Federal Reserve officials, heartened by an inflation slowdown, are poised to slow the pace of their interest-rate hikes for a second straight meeting and debate how much more they need to tighten to get prices under control.
Their campaign — which came too late, some critics argue — seems to be paying off, with a slew of data across the economy indicating that inflation is finally decelerating, a year after Chair Jerome Powell and colleagues incorrectly predicted it would soon fade. Still, a persistently tight labor market with unemployment at a five-decade low means policymakers aren’t ready to declare victory.
The mixed signals complicate discussions over when to pause following an anticipated quarter-point rate increase on Feb. 1, a more moderate tempo than the aggressive hiking under way since mid-2022.
Investors and economists continue to doubt Fed forecasts that rates will rise to above 5% from their current level just below 4.5%.
“Even with the recent moderation, inflation remains high, and policy will need to be sufficiently restrictive for some time to make sure inflation returns to 2% on a sustained basis,” Fed Vice Chair Lael Brainard said Thursday in Chicago. She didn’t spell out her preference for interest rates at the next meeting or in coming months, but other officials have been more explicit.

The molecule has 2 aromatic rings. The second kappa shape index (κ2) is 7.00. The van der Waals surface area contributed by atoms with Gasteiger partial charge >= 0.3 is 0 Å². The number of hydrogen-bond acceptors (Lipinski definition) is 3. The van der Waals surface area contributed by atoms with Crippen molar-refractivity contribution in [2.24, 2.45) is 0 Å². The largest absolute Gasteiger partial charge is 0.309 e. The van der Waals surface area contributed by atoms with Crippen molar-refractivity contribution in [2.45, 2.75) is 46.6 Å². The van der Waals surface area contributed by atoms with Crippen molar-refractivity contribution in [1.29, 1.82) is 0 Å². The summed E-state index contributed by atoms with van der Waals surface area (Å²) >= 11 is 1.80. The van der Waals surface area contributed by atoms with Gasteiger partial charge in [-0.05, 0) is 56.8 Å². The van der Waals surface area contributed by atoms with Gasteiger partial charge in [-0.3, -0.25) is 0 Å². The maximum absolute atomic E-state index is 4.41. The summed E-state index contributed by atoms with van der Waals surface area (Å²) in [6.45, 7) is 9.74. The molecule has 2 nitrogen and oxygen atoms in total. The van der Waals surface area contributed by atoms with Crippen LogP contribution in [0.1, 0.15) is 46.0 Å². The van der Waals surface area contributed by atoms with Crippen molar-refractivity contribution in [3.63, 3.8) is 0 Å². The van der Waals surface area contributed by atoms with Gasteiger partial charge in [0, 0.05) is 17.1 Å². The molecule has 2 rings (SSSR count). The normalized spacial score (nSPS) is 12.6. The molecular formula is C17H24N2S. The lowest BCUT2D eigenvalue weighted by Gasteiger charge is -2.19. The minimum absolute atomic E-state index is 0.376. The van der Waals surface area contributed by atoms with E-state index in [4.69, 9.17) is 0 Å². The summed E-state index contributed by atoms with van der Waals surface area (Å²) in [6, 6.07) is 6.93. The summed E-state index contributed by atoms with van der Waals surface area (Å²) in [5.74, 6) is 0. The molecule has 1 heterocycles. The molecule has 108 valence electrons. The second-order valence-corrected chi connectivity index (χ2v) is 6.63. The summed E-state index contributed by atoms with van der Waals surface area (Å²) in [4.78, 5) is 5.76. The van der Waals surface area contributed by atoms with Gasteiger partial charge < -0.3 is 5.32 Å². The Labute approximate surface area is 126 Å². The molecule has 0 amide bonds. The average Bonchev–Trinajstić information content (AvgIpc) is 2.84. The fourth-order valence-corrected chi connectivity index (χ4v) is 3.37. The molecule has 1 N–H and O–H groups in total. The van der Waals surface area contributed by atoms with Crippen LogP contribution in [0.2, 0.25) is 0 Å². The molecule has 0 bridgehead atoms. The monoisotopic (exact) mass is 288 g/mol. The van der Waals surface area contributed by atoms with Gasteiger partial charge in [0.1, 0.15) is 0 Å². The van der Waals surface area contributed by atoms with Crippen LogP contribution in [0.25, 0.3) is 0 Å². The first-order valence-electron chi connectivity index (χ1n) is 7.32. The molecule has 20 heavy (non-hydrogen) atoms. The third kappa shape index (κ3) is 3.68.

Both Lorie Logan and Patrick Harker, presidents of the Dallas and Philadelphia Fed banks and voters this year on monetary policy, backed slowing the pace of rate hikes, while supporting further tightening.
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“We will raise rates a few more times this year, though, to my mind, the days of us raising them 75 basis points at a time have surely passed,” Harker said in remarks at the University of Delaware on Wednesday. “In my view, hikes of 25 basis points will be appropriate going forward.”
Another top official, New York Fed President John Williams, said Thursday that “monetary policy still has more work to do” to return inflation to 2%.
Officials hiked by a half point last month to a target range of 4.25% to 4.5%, slowing the pace of rate increases after four straight 75 basis-point moves. They also projected rates rising to 5.1% in 2023, according to their median forecast, which will be next updated in March.
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Investors see rates rising by a quarter point at the next meeting but peaking in a slightly lower range around 4.9%. That view has been reinforced by a recent run of benign readings on inflation suggesting that the Fed is winning the fight on prices, easing financial conditions as markets rally.
“What if financial conditions are easing because the supply side is healing?” said Julia Coronado, president of Macropolicy Perspectives LLC. “I would expect that by the March” forecast round “you would have some Fed officials moving closer to where the market is.”
Officials are starting to divide. Some officials see pandemic imbalances improving and want the data to dictate how much more action is needed. Others have a more hawkish outlook because they worry inflation will be sticky and require a sustained period of restrictive policy to insure against a resurgence in prices.